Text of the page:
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Mashhad (Hebrew: מַשְׁהַד, Arabic: مشهد, Mash-hed transliteration, grave of a holy man) is an Arab town located 5 kilometers (3.1 mi) northeast of Nazareth in Israel's Northern District. In 2015 it had a population of 7,858, most of whom were Muslims.
Mashhad, Israel Wikipedia
Remains from the Early Bronze Age, Persian, Roman and Byzantine eras have been found.
Traces of ancient ruins have been found.
In 1517, the village was incorporated into the Ottoman Empire with the rest of Palestine, and in 1596 it appeared in the Ottoman tax registers under the name of Mashad Yunis, as being in the nahiya (subdistrict) of Tabariyya under the Liwa of Safad. It had a population of 31 households and 6 bachelors, all Muslim, who paid taxes on a number of crops, including wheat and barley, fruit trees, vegetable and fruit garden, orchard, as well as on goats and/or beehives.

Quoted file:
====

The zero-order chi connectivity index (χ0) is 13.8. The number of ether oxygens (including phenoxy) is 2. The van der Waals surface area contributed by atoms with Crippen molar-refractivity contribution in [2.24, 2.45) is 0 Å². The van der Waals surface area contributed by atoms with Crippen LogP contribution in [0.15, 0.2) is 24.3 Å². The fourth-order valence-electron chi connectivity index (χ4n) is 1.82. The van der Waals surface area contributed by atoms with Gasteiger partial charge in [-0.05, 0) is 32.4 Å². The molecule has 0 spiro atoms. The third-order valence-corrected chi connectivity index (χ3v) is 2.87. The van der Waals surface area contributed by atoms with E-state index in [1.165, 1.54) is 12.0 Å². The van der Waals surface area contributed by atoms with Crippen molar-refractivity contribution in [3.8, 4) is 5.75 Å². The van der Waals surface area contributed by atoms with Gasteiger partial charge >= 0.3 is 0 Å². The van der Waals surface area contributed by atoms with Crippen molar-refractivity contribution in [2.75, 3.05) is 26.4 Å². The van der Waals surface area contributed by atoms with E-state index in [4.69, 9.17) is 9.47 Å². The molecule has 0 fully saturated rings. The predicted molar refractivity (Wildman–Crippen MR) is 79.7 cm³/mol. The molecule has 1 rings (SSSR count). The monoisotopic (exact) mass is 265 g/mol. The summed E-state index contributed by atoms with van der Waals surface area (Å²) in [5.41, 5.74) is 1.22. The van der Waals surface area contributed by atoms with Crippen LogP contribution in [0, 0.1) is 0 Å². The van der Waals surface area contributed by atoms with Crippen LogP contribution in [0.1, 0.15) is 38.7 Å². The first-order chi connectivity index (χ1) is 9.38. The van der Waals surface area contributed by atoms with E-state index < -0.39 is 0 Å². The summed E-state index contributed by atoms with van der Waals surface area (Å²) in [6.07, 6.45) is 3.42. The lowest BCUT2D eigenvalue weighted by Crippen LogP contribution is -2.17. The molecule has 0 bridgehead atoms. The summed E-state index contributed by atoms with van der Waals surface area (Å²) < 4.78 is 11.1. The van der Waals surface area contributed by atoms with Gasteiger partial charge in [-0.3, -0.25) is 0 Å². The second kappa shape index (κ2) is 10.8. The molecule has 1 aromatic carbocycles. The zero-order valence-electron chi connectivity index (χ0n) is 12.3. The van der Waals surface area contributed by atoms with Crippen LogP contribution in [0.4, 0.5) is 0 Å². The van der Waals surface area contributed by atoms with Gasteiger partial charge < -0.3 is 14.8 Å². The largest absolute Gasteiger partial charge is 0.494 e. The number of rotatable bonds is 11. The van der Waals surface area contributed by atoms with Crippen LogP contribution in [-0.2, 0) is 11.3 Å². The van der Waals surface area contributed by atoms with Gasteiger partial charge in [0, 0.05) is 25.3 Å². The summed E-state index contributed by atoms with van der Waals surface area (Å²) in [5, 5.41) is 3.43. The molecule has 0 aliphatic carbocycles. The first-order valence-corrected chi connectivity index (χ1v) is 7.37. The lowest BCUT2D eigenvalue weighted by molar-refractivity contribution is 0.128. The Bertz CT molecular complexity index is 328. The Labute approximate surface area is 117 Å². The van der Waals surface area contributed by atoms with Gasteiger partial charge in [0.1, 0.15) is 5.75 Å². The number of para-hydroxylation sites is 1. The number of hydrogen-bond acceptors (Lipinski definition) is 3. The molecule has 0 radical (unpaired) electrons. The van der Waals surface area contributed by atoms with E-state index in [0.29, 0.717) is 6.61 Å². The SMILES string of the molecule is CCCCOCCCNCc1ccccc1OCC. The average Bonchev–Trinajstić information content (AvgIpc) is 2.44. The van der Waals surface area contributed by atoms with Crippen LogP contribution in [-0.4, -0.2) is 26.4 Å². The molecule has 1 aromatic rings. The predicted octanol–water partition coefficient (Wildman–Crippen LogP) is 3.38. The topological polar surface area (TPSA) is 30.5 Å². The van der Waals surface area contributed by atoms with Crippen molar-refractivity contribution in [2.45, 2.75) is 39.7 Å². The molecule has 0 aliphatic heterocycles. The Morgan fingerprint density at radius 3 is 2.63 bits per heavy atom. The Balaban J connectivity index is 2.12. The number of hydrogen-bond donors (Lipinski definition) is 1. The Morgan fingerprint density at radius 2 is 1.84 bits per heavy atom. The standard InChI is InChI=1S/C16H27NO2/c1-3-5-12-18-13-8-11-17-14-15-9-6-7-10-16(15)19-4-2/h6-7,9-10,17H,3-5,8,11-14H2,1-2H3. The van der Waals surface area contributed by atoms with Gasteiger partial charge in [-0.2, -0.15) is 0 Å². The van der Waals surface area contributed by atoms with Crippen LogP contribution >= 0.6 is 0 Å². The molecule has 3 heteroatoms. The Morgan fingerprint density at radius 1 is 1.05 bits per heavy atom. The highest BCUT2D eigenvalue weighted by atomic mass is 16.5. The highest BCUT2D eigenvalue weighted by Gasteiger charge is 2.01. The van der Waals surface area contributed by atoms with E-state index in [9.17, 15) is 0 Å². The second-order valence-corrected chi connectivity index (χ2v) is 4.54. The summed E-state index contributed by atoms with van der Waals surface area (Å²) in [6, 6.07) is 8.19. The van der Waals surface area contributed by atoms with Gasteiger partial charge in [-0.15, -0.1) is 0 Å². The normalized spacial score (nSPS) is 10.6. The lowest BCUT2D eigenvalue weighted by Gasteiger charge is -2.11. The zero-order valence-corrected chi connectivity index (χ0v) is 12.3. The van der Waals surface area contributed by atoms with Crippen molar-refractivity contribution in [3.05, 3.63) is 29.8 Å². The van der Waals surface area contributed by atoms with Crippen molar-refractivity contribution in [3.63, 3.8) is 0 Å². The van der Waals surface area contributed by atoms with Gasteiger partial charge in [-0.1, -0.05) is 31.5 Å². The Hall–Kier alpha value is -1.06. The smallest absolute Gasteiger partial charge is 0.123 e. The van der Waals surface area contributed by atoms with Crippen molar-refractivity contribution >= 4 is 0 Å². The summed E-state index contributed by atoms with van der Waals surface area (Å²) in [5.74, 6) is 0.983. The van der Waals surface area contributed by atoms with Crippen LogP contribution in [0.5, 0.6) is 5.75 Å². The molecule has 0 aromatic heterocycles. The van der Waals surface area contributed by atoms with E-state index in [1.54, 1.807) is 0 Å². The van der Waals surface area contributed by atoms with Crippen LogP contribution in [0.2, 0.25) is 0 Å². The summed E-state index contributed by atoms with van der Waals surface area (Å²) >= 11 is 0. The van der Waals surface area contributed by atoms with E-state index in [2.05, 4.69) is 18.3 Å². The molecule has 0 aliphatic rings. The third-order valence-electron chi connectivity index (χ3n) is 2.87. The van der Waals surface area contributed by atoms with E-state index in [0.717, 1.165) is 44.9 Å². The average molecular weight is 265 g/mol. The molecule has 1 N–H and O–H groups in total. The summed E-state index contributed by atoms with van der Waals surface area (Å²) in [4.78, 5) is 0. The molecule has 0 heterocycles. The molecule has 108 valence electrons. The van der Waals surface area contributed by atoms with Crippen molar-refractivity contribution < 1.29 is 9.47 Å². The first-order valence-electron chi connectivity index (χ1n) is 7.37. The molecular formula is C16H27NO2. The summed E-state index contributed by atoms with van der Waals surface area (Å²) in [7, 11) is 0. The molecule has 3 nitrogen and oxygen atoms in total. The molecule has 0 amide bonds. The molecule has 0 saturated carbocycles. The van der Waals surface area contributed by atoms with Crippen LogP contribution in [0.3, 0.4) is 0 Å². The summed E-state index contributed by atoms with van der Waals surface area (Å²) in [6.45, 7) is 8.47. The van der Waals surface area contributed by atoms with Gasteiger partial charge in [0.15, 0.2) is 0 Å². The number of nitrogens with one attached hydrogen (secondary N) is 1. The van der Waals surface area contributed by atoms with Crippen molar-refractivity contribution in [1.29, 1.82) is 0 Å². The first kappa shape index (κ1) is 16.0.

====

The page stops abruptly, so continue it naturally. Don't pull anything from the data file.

A map from Napoleon's invasion of 1799 by Pierre Jacotin showed the place, named as El Mecheb.
In 1875, the French explorer Victor Guérin visited the village, which he estimated had at most 300 inhabitants. In 1881, the Palestine Exploration Fund's Survey of Western Palestine (SWP) described Meshed as "A small village, built of stone, surrounding the traditional tomb of Jonah -a low building surmounted by two white- washed domes. It contains about 300 Moslems, and is situated on the top of a hill, without gardens. The water supply is from cisterns."
In the 1922 census of Palestine, conducted by the British Mandate authorities, Mashad had a total population of 356, all Muslim, which had increased in the 1931 census to 487; 486 Muslims and 1 Christian, in a total of 111 houses.
In 1945 the population was 660, all Arabs, with 11,067 dunams of land, according to an official land and population survey. Of this, 378 dunams were for plantations and irrigable land, 4,663 for cereals, while 24 dunams were built-up land.
Mashhad became a local council in 1960.